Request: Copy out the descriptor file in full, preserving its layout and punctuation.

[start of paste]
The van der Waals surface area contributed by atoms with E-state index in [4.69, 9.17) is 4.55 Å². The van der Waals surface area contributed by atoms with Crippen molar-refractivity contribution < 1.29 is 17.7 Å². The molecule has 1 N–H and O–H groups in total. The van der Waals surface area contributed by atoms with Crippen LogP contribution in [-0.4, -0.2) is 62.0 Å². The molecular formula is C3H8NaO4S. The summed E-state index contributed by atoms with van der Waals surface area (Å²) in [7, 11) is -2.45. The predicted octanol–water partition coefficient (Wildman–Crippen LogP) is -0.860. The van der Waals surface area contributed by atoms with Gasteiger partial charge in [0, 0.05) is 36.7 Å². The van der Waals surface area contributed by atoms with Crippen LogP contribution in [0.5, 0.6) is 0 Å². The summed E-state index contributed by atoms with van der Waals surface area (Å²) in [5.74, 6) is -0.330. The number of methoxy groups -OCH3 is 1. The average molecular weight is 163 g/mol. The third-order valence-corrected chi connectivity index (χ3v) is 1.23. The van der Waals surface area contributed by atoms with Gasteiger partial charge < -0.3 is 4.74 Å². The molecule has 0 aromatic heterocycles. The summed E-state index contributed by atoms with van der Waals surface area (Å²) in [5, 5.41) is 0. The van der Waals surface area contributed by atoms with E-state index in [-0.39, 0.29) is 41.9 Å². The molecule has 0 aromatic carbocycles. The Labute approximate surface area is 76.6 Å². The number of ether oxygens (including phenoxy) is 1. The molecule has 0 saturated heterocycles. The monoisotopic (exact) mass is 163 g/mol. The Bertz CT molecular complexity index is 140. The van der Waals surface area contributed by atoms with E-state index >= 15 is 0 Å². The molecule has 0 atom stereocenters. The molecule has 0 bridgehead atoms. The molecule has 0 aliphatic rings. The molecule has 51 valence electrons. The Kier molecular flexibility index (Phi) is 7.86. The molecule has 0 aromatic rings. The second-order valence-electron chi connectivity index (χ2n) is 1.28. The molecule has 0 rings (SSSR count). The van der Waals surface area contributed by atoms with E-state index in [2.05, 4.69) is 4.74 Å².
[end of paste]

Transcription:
The van der Waals surface area contributed by atoms with E-state index in [4.69, 9.17) is 4.55 Å². The van der Waals surface area contributed by atoms with Crippen molar-refractivity contribution < 1.29 is 17.7 Å². The molecule has 1 N–H and O–H groups in total. The van der Waals surface area contributed by atoms with Crippen LogP contribution in [-0.4, -0.2) is 62.0 Å². The molecular formula is C3H8NaO4S. The summed E-state index contributed by atoms with van der Waals surface area (Å²) in [7, 11) is -2.45. The predicted octanol–water partition coefficient (Wildman–Crippen LogP) is -0.860. The van der Waals surface area contributed by atoms with Gasteiger partial charge in [0, 0.05) is 36.7 Å². The van der Waals surface area contributed by atoms with Crippen LogP contribution in [0.5, 0.6) is 0 Å². The summed E-state index contributed by atoms with van der Waals surface area (Å²) in [5.74, 6) is -0.330. The number of methoxy groups -OCH3 is 1. The average molecular weight is 163 g/mol. The third-order valence-corrected chi connectivity index (χ3v) is 1.23. The van der Waals surface area contributed by atoms with Gasteiger partial charge < -0.3 is 4.74 Å². The molecule has 0 aromatic heterocycles. The summed E-state index contributed by atoms with van der Waals surface area (Å²) in [5, 5.41) is 0. The van der Waals surface area contributed by atoms with E-state index in [-0.39, 0.29) is 41.9 Å². The molecule has 0 aromatic carbocycles. The Labute approximate surface area is 76.6 Å². The number of ether oxygens (including phenoxy) is 1. The molecule has 0 saturated heterocycles. The monoisotopic (exact) mass is 163 g/mol. The Bertz CT molecular complexity index is 140. The van der Waals surface area contributed by atoms with E-state index >= 15 is 0 Å². The molecule has 0 atom stereocenters. The molecule has 0 bridgehead atoms. The molecule has 0 aliphatic rings. The molecule has 51 valence electrons. The Kier molecular flexibility index (Phi) is 7.86. The molecule has 0 aromatic rings. The second-order valence-electron chi connectivity index (χ2n) is 1.28. The molecule has 0 rings (SSSR count). The van der Waals surface area contributed by atoms with E-state index in [2.05, 4.69) is 4.74 Å².